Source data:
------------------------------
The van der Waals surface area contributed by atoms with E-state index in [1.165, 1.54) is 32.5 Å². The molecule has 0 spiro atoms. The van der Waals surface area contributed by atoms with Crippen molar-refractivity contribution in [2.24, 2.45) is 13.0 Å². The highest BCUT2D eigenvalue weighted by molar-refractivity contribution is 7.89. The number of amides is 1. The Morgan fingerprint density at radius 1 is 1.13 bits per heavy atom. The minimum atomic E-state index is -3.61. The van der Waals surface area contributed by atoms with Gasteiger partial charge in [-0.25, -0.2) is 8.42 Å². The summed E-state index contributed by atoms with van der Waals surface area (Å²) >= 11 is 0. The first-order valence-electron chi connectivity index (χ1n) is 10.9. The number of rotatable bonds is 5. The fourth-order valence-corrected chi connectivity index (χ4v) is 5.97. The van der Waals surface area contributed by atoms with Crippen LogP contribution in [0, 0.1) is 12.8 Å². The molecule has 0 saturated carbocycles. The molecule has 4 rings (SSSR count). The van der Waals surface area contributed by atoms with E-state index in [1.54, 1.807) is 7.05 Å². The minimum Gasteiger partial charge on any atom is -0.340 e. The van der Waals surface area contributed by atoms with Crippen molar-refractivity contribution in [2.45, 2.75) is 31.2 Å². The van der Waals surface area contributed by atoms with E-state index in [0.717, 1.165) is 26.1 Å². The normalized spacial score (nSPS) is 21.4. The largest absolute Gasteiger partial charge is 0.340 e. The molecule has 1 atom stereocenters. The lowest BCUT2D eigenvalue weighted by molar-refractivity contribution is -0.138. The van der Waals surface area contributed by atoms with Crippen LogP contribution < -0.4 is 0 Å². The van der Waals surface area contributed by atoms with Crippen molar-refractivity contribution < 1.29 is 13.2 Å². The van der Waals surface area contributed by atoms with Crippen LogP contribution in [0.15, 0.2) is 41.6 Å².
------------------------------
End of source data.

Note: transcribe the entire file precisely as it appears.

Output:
The van der Waals surface area contributed by atoms with E-state index in [1.165, 1.54) is 32.5 Å². The molecule has 0 spiro atoms. The van der Waals surface area contributed by atoms with Crippen molar-refractivity contribution in [2.24, 2.45) is 13.0 Å². The highest BCUT2D eigenvalue weighted by molar-refractivity contribution is 7.89. The number of amides is 1. The Morgan fingerprint density at radius 1 is 1.13 bits per heavy atom. The minimum atomic E-state index is -3.61. The van der Waals surface area contributed by atoms with Gasteiger partial charge in [-0.25, -0.2) is 8.42 Å². The summed E-state index contributed by atoms with van der Waals surface area (Å²) >= 11 is 0. The first-order valence-electron chi connectivity index (χ1n) is 10.9. The number of rotatable bonds is 5. The fourth-order valence-corrected chi connectivity index (χ4v) is 5.97. The van der Waals surface area contributed by atoms with Crippen LogP contribution in [0, 0.1) is 12.8 Å². The molecule has 0 saturated carbocycles. The molecule has 4 rings (SSSR count). The van der Waals surface area contributed by atoms with E-state index in [1.54, 1.807) is 7.05 Å². The minimum Gasteiger partial charge on any atom is -0.340 e. The van der Waals surface area contributed by atoms with Crippen molar-refractivity contribution in [2.45, 2.75) is 31.2 Å². The van der Waals surface area contributed by atoms with E-state index in [0.717, 1.165) is 26.1 Å². The normalized spacial score (nSPS) is 21.4. The largest absolute Gasteiger partial charge is 0.340 e. The molecule has 1 atom stereocenters. The lowest BCUT2D eigenvalue weighted by molar-refractivity contribution is -0.138. The van der Waals surface area contributed by atoms with Crippen LogP contribution < -0.4 is 0 Å². The van der Waals surface area contributed by atoms with Crippen molar-refractivity contribution < 1.29 is 13.2 Å². The van der Waals surface area contributed by atoms with Crippen LogP contribution in [0.15, 0.2) is 41.6 Å².